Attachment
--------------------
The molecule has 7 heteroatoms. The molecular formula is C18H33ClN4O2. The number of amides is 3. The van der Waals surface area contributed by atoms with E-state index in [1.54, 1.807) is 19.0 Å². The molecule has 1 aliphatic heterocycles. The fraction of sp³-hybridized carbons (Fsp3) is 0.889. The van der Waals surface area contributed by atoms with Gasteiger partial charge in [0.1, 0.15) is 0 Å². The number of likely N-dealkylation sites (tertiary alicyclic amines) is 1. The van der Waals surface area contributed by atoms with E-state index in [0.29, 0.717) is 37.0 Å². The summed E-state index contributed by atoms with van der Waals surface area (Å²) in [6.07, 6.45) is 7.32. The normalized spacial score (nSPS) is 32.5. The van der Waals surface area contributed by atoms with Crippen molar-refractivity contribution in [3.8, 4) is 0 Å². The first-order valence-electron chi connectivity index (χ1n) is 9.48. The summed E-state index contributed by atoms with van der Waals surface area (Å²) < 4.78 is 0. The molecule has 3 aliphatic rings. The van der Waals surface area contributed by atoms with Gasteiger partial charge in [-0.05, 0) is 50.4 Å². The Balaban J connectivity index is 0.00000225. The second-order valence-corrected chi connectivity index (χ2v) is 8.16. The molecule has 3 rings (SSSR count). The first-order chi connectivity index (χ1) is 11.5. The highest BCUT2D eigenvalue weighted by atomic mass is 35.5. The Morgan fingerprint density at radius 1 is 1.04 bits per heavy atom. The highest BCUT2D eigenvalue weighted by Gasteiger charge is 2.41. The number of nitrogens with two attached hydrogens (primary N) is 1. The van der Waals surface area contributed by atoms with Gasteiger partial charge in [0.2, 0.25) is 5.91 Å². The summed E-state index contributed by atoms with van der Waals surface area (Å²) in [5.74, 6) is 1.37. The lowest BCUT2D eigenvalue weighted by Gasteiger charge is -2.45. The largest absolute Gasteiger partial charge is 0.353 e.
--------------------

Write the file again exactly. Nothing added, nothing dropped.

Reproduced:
The molecule has 7 heteroatoms. The molecular formula is C18H33ClN4O2. The number of amides is 3. The van der Waals surface area contributed by atoms with E-state index in [1.54, 1.807) is 19.0 Å². The molecule has 1 aliphatic heterocycles. The fraction of sp³-hybridized carbons (Fsp3) is 0.889. The van der Waals surface area contributed by atoms with Gasteiger partial charge in [0.1, 0.15) is 0 Å². The number of likely N-dealkylation sites (tertiary alicyclic amines) is 1. The van der Waals surface area contributed by atoms with E-state index in [0.29, 0.717) is 37.0 Å². The summed E-state index contributed by atoms with van der Waals surface area (Å²) in [6.07, 6.45) is 7.32. The normalized spacial score (nSPS) is 32.5. The van der Waals surface area contributed by atoms with Crippen molar-refractivity contribution in [3.8, 4) is 0 Å². The first-order valence-electron chi connectivity index (χ1n) is 9.48. The summed E-state index contributed by atoms with van der Waals surface area (Å²) < 4.78 is 0. The molecule has 3 aliphatic rings. The van der Waals surface area contributed by atoms with Gasteiger partial charge in [-0.05, 0) is 50.4 Å². The Balaban J connectivity index is 0.00000225. The second-order valence-corrected chi connectivity index (χ2v) is 8.16. The molecule has 3 rings (SSSR count). The first-order chi connectivity index (χ1) is 11.5. The highest BCUT2D eigenvalue weighted by atomic mass is 35.5. The Morgan fingerprint density at radius 1 is 1.04 bits per heavy atom. The highest BCUT2D eigenvalue weighted by Gasteiger charge is 2.41. The number of nitrogens with two attached hydrogens (primary N) is 1. The van der Waals surface area contributed by atoms with Gasteiger partial charge in [0.2, 0.25) is 5.91 Å². The summed E-state index contributed by atoms with van der Waals surface area (Å²) in [5.74, 6) is 1.37. The lowest BCUT2D eigenvalue weighted by Gasteiger charge is -2.45. The largest absolute Gasteiger partial charge is 0.353 e.